Building Woody Joe’s 1/72-scale Kitamaebune Kit – Part 12

I took something of a break from the Kitamaebune project again while I tried developing techniques for making the Japanese-style sails. It’s held me up for quite a while, and I’ve actually started the process of sailmaking at least five times, never satisfied with the results. It’s partly a matter of coming up with a good idea, but it’s also a matter of my skill, or lack of skill, in making the idea work.

At the same time, I finished up a card model of a European medieval period ship called a cog. Like the Woody Joe Kitamaebune kit (and Higaki Kaisen too), it’s a 1/72-scale model that features, almost exclusively, laser cut parts. Cogs, like Japanese boats, also featured edge-fastened hull planking, and a single large mast with a square sail. If you’re interested, you can read about it on my shipmodeler blog.

Bremen Cog and Kitamaebune niswk comparison.

But, getting back to the Kitamaebune, it looks like what is going to look best, at least for my abilities, is to go back to the idea of sewing to simulate the outlines of the separate strips of cloth. I’m using a sewing machine for this work, like I did with the first sails I made.

The sail is again comprised of four large panels. This time, though, I thought I’d be more clever and use my Silhouette Cameo to mark the seams for me. The Cameo 3 that I have allows you to install a pen tool instead of a cutter, or both really, since the machine can accommodate two tools that can be selected by the design software.

My idea was to make a simple dotted line for me to follow when sewing. Doing the drawing on the computer assured that my lines were perfectly straight and parallel and had even separation. I used the kit provided sails to get the distance between lines, 0.421″. I then sewed a tight stitch along the lines. It was a lot more difficult to maintain perfectly straight stitching than I remember.

After all of this, I figured out that the use of the Terial Magic stiffened the cloth to the point where I think it was actually harder for me to sew straight, though it could still me my own lack of sewing skills. Also, because the cameo was sketching permanent lines in pen, I really had to sew much straighter that I was.

I decided it was safest to go back to older tried and true methods for this project. I still used the cameo sihouette, but simply to sketch dots near the top and bottom edge of the cloth. I will connect these dots with vertical pencil lines as a sewing guide. These can then be washed out after the sewing is done.

So, I marked two new pieces of cloth using the cameo, used a straight edge and pencil to draw my guide lines, and then I stitched along these guide lines with the sewing machine.

Now, the lines were much straighter her than in my past attempts, but as you can see I chose a lighter colored thread, so the stitching wasn’t as prominent. This looked pretty good, but I just felt it wasn’t accurate. The old Japanese sails had these panels connected by a pretty coarse straw rope, which was a darker color.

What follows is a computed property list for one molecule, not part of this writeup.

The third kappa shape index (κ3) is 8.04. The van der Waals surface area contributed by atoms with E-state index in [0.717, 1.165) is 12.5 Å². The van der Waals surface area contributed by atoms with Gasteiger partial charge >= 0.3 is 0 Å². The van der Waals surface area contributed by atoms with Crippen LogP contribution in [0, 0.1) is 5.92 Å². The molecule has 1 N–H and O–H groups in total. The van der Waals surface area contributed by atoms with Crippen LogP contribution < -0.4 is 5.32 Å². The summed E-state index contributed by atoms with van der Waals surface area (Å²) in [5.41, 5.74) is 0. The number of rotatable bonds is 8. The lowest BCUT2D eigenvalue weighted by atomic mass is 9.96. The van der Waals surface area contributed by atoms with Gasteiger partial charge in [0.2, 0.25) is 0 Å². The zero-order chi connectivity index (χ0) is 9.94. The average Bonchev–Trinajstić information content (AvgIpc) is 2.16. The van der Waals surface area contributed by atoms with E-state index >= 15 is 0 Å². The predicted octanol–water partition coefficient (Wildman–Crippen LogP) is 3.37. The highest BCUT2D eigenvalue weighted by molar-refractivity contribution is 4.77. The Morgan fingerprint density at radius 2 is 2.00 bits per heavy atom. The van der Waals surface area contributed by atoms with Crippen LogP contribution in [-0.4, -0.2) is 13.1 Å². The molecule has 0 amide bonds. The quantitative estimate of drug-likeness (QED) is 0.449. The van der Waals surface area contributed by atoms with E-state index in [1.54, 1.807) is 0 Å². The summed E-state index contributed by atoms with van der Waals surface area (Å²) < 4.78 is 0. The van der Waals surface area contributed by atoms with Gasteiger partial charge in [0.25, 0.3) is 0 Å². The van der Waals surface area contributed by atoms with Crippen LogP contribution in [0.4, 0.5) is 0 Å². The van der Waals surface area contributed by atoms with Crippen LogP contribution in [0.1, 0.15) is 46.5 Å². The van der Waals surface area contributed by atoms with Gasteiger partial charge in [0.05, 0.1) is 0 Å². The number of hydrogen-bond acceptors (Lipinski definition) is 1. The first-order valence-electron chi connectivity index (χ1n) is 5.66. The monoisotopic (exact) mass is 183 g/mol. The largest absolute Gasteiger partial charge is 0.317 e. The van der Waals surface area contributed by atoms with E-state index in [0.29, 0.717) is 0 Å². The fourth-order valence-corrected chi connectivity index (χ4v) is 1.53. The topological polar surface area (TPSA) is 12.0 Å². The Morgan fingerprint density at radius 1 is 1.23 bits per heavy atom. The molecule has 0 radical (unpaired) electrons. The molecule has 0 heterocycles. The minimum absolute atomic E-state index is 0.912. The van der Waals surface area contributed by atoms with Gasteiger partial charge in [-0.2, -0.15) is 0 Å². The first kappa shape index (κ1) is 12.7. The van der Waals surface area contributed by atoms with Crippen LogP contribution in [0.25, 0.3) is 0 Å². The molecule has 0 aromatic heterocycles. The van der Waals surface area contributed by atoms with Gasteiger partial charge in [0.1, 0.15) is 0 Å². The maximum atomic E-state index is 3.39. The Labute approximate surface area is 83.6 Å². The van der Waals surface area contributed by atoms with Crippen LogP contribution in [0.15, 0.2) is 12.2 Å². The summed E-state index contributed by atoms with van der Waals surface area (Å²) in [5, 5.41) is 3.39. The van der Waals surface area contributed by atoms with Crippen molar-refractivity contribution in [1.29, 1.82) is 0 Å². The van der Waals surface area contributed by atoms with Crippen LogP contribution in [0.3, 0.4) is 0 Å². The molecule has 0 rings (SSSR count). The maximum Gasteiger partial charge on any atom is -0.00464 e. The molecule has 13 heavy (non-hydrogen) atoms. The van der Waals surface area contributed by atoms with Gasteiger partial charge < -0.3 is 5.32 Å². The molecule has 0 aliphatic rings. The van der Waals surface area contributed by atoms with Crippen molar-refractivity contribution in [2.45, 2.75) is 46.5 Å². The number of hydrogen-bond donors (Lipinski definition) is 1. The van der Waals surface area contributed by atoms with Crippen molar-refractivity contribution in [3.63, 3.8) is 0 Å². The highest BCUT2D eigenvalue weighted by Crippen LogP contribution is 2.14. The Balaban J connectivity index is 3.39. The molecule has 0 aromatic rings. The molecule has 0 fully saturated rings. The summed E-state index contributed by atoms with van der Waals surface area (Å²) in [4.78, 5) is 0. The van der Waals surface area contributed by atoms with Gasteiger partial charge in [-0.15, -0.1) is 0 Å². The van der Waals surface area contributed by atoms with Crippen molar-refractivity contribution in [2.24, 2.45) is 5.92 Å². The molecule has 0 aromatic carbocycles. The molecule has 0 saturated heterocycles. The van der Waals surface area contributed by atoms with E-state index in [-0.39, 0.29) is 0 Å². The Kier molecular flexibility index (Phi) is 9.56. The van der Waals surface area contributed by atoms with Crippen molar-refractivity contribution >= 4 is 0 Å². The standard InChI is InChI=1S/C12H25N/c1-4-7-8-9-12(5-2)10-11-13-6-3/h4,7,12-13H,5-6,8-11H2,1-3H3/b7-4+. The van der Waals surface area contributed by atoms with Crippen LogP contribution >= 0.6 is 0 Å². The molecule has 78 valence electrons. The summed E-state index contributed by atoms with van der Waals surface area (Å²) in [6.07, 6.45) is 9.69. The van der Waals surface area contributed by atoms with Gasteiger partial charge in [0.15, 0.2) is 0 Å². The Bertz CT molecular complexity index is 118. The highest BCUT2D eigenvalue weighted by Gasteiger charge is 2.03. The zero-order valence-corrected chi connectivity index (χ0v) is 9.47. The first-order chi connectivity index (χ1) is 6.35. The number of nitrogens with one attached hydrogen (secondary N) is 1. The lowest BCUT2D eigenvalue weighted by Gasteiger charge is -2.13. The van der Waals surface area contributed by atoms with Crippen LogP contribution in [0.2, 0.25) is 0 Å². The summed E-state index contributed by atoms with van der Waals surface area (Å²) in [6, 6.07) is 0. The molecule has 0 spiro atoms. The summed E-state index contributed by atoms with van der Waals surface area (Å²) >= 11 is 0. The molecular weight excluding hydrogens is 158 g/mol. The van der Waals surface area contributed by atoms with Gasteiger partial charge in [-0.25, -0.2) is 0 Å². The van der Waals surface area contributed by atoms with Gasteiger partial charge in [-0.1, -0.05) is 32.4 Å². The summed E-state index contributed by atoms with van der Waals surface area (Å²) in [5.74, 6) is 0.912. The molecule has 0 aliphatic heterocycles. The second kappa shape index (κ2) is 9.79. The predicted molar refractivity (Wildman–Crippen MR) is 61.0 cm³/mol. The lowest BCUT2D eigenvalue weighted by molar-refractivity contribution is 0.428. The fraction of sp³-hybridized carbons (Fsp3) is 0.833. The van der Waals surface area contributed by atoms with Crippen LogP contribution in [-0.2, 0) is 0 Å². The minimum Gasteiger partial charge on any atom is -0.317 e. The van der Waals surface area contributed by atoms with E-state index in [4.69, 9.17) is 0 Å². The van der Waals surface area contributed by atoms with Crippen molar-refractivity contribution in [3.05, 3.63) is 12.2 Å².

So, I went back and repeated the whole process AGAIN. I don’t think the effort was wasted, as it gave me more sewing practice, and I’m pretty pleased with most of the final stitching. Some lines are still off, but since I need to cut panels that are 6 strips wide, and I have two full pieces of sewn cloth, I can afford to weed out the occasional wandering stitching.

Okay, so these have GOT to be the last sails I’ll sew for this model! They look good, though one cloth developed a blemish that came up with the ironing. I’ll see if I can wash that out and re-dry it. If it’s still there, I’ll see if I can avoid it when I select the section that will for the final panels for my model.

I’m not quite done with machine sewing, however. There is actually one more continuous, horizontal seam that I need to sew about 7/8 of the way down the sail. In the kit, this has an arch to it that follows the arch of the foot of the sail. I realized that these are arched to give more of the illusion of a billowing sail – the real sails aren’t arched. But, although this arching isn’t exactly accurate, it’s visually effective at making the model look more like a real ship. So, I’ll look at doing something similar with this model.

One thing is that I plan on “scalloping” the bottom edge slightly, to give more of an illusion that the individual cloth strips are billowing and held back by these seams, much like in the photo from the Takasebune book I posted previously.

Photo from the book Tonegawa Takasebune no Hon (利根川高瀬船の本)

But, at this point, I need to pause and think about the order of tasks and give some thought to how I’m going to finish up the sail. I will need to fold over some of the edges, slightly scallop the bottom and do the reverse at the head of the sail. But, the edges will start to fray unless I use some kind of treatment.

Also, if I want to try to billow the sails at all, I might want to try to embed a little brass wire along some edges. This won’t really be possible along the bottom of the sail if I’m going to have the scalloping – there won’t be any fold-over to hide wire there.

Then, at what stage do I want to try to sew that horizontal stitch? If it’s just a straight line, then it do it right now. But, if I want to add a bit of an arch to it, then I might need to wait until I’ve selected and cut the four panels I’ll be using.

Okay, a little to think about, but I’ll try not to dwell on it too much. I want to make some progress now.

1 thought on “Building Woody Joe’s 1/72-scale Kitamaebune Kit – Part 12

  1. Pingback: Utasebune 打瀬船 Fishing Boat – 1/72 Scale Model from Paris Drawings – Part 1 | Wasen Mokei 和船模型

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